Jump to content
  • Sign Up
0
smc

Question About Prepackaged Foods

Rate this topic

Recommended Posts

Hi Everyone, Even though I have been gluten free for a little over 2 years I still dont really understand the gluten content in prepackaged foods. I recently transformed my kitchen from a shared kitchen to a 100 percent gluten-free kitchen and in doing so i have been buying more gluten-free snack foods for my husband and kids. I don't eat many snacks but if I decide to eat a cookie and the company says it tests for gluten at levels of 20 ppm what does that really mean? Is each cookie 20 ppm -or the serving size- or the box? So if I eat 3 cookies could I get sick? Hope you can help Thanks

Share this post


Link to post
Share on other sites

Parts per million is a ratio. It is like a percentage, except that percent is parts per hundred. It applies equally to any amount of the item in question, whether one small bite or the entire package.

Part of the dilemma is that you don't know for sure how many ppm there are. The company tests for 20 because there is a relatively easy and inexpensive test at that level. The actual product very likely contains far less--maybe even none at all.

Glutino make gluten-free products in a dedicated gluten-free facility, so there is minimal chance of contamination. They realize that accidents happen, so they test at 20 ppm, even though the products are expected to be very close to zero, if not actually zero.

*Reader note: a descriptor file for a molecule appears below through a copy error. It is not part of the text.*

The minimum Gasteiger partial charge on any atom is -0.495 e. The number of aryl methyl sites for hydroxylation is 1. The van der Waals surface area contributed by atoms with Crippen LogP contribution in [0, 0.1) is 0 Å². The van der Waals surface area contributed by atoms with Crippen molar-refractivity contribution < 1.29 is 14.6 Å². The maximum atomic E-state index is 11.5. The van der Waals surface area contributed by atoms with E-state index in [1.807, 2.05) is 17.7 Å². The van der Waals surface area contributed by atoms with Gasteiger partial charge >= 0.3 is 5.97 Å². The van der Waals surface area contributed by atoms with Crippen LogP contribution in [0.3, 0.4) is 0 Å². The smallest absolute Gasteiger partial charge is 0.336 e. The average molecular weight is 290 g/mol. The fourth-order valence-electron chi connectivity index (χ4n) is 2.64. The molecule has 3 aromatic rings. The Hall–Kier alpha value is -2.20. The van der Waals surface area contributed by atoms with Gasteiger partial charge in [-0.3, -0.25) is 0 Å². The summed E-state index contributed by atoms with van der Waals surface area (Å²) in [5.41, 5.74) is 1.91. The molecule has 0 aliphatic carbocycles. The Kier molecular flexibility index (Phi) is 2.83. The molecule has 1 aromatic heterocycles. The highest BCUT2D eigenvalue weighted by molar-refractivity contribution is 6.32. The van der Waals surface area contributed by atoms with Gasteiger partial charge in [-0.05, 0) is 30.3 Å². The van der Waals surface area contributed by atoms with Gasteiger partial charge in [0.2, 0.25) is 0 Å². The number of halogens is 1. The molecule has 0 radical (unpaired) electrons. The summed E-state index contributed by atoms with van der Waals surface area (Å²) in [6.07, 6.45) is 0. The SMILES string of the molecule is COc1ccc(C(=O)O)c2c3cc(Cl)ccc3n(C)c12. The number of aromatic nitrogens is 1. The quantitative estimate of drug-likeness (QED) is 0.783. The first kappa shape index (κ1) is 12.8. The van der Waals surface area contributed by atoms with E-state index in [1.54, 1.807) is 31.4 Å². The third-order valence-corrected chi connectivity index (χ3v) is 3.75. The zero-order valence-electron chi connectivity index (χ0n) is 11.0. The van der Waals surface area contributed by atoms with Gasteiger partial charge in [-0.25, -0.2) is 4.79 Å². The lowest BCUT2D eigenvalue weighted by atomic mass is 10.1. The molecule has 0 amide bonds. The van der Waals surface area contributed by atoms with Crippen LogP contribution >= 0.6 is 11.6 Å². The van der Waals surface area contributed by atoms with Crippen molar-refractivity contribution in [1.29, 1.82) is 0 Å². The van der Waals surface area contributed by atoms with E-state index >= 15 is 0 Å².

Share this post


Link to post
Share on other sites

Parts per million is a ratio. It is like a percentage, except that percent is parts per hundred. It applies equally to any amount of the item in question, whether one small bite or the entire package.

Part of the dilemma is that you don't know for sure how many ppm there are. The company tests for 20 because there is a relatively easy and inexpensive test at that level. The actual product very likely contains far less--maybe even none at all.

Glutino make gluten-free products in a dedicated gluten-free facility, so there is minimal chance of contamination. They realize that accidents happen, so they test at 20 ppm, even though the products are expected to be very close to zero, if not actually zero.

Thank you ! That helps clear things up a bit!

Share this post


Link to post
Share on other sites

Create an account or sign in to comment

You need to be a member in order to leave a comment

Create an account

Sign up for a new account in our community. It's easy!

Register a new account

Sign in

Already have an account? Sign in here.

Sign In Now
0

×